These models are equipped with dual overhead cam in-line six-cylinder engines. The engines feature a computer-controlled ignition system and electronic fuel injection. Transmissions are a four-speed automatic equipped with a lock-up torque converter. The transmission is mounted to the back of the engine, and power is transmitted to the fully independent rear axle through a two-piece propshaft. The differential is bolted solidly to a frame crossmember and drives the wheels through driveshafts equipped with inner and outer U-joints.
The front suspension is fitted with upper and lower control arms, coil springs and shock absorbers. The rear suspension is an independent type suspension which also have coil spring/shock absorber assemblies and a lower control arm. The rear driveshaft acts as the upper control arm.
Power-assisted Anti-lock Brake Systems (ABS) with four-wheel disc brakes are standard equipment on all Jaguar XJ6 models covered in this manual. Power rack-and-pinion steering is also standard equipment.
Your Jaguar manual
The aim of this manual is to help you get the best value from your vehicle. It can do so in several ways. It can help you decide what work must be done (even should you choose to get it done by a garage). It will also provide information on routine maintenance and servicing, and give a logical course of action and diagnosis when random faults occur. However, it is hoped that you will use the manual by tackling the work yourself. On simpler jobs it may even be quicker than booking the car into a garage and going there twice, to leave and collect it. Perhaps most important, a lot of money can be saved by avoiding the costs a garage must charge to cover its labour and overheads.
The manual has drawings and descriptions to show the function of the various components so that their layout can be understood. Tasks are described and photographed in a clear step-by-step sequence.
Notes for UK readers
Because this manual was originally written in the US, its layout differs from our UK-originated manuals. The preliminary and reference sections have been re-written specifically for the UK market, and the maintenance schedule has been amended to suit UK vehicles. However, it will be noticed that some references to components remain in the US style; the UK equivalent of US components and various other US words is given in the Section headed “Use of English”. It should be remembered that the project vehicle used in the main Chapters of this manual was a left-hand drive US model; therefore, the position of the steering wheel, steering column and pedals, etc. will be on the opposite side of the vehicle on UK models. References to “right” and “left” will need to be considered carefully to decide which applies to UK models (eg the headlight dipped beams should be adjusted to dip to the left of the headlight vertical line described in Chapter 12, instead of to the right on US models). In other instances, no reference is made to the location of a particular item, but that item may be located on the opposite side of the vehicle on UK models. Reference to the underbonnet photos at the start of Chapter 1 will give the reader the location of the engine compartment components on UK models.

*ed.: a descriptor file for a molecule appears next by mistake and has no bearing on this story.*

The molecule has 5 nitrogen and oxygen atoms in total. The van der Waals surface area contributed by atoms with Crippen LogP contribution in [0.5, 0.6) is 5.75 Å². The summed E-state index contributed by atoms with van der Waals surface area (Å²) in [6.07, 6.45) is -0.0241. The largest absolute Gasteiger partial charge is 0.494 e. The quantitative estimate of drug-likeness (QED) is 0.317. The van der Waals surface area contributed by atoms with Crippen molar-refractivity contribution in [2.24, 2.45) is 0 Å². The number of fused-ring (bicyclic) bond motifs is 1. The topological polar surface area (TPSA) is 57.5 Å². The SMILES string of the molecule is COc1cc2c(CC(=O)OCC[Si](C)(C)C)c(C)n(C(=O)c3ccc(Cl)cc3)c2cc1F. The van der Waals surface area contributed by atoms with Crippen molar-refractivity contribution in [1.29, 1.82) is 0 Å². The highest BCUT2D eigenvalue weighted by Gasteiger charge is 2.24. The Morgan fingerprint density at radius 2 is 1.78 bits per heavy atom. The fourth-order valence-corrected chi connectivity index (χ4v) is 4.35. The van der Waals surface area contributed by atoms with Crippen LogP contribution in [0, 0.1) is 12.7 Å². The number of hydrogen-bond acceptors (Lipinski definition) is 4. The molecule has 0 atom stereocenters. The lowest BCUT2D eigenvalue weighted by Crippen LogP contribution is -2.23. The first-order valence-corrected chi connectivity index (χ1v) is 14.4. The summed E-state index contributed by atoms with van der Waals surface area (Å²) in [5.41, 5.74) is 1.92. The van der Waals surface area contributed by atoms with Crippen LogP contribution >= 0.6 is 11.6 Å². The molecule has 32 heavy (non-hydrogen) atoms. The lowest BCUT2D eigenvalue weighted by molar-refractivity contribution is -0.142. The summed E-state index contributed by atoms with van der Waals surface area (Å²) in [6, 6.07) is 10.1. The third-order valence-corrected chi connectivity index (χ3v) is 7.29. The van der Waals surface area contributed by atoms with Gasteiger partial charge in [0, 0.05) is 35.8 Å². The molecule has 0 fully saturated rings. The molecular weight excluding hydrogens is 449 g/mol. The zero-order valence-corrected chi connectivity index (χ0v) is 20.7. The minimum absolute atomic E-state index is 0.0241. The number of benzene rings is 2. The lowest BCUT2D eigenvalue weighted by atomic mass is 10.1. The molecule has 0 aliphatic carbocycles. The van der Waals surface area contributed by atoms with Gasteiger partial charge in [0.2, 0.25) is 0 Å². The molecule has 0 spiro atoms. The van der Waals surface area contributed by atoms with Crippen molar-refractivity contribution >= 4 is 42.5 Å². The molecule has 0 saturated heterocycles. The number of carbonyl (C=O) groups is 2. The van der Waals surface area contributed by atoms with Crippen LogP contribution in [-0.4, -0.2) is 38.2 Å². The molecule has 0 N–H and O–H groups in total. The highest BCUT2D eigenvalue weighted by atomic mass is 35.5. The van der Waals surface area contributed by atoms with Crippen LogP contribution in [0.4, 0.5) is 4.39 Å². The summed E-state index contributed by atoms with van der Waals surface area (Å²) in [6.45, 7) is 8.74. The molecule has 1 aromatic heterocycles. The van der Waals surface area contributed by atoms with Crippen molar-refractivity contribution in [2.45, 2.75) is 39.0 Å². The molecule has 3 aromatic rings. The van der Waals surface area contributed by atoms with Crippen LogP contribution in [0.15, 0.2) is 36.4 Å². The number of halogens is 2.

All specifications in the main Chapters of the manual appear in Imperial form; the equivalent metric values can be calculated using the “Conversion factors” page.
The only other major difference between UK and US models is in the level of emission control equipment fitted to the vehicle. To meet the strict emission standards present in the US, all vehicles for that market are fitted with various emission control systems (see Chapter 6), most of which are not fitted to the corresponding UK model, especially so on early models. Therefore, a lot of the information contained in Chapter 6 is not applicable to UK models.
Thanks are due to Jean Preis, Rich Wilson and Ray Marcuse of Silver Star Jaguar (Thousand Oaks, CA), Rick Calaci of Conejo Imports (Newbury Park, CA) and Jim Strohmeier and Jonathan Lund of British Motor Cars (Thousand Oaks, CA), for providing valuable technical information. Technical writers who contributed to this project include Jeff Kibler, Robert Maddox and Jay Storer.
We take great pride in the accuracy of information given in this manual, but vehicle manufacturers make alterations and design changes during the production run of a particular vehicle of which they do not inform us. No liability can be accepted by the authors or publishers for loss, damage or injury caused by any errors in, or omissions from, the information given.
Managing the Vehicle Damage Repair Process
In the event that your vehicle requires damage repairs, GM recommends that you take an active role in its repair. If you have a pre-determined repair facility of choice, take your vehicle there, or have it towed there. Specify to the facility that any required replacement collision parts be original equipment parts, either new Genuine GM parts or recycled original GM parts. Remember, recycled parts will not be covered by your GM vehicle warranty.
Insurance pays the bill for the repair, but you must live with the repair. Depending on your policy limits, your insurance company may initially value the repair using aftermarket parts. Discuss this with your repair professional, and insist on Genuine GM parts. Remember if your vehicle is leased you may be obligated to have the vehicle repaired with Genuine GM parts, even if your insurance coverage does not pay the full cost.
If another party’s insurance company is paying for the repairs, you are not obligated to accept a repair valuation based on that insurance company’s collision policy repair limits, as you have no contractual limits with that company. In such cases, you can have control of the repair and parts choices as long as cost stays within reasonable limits.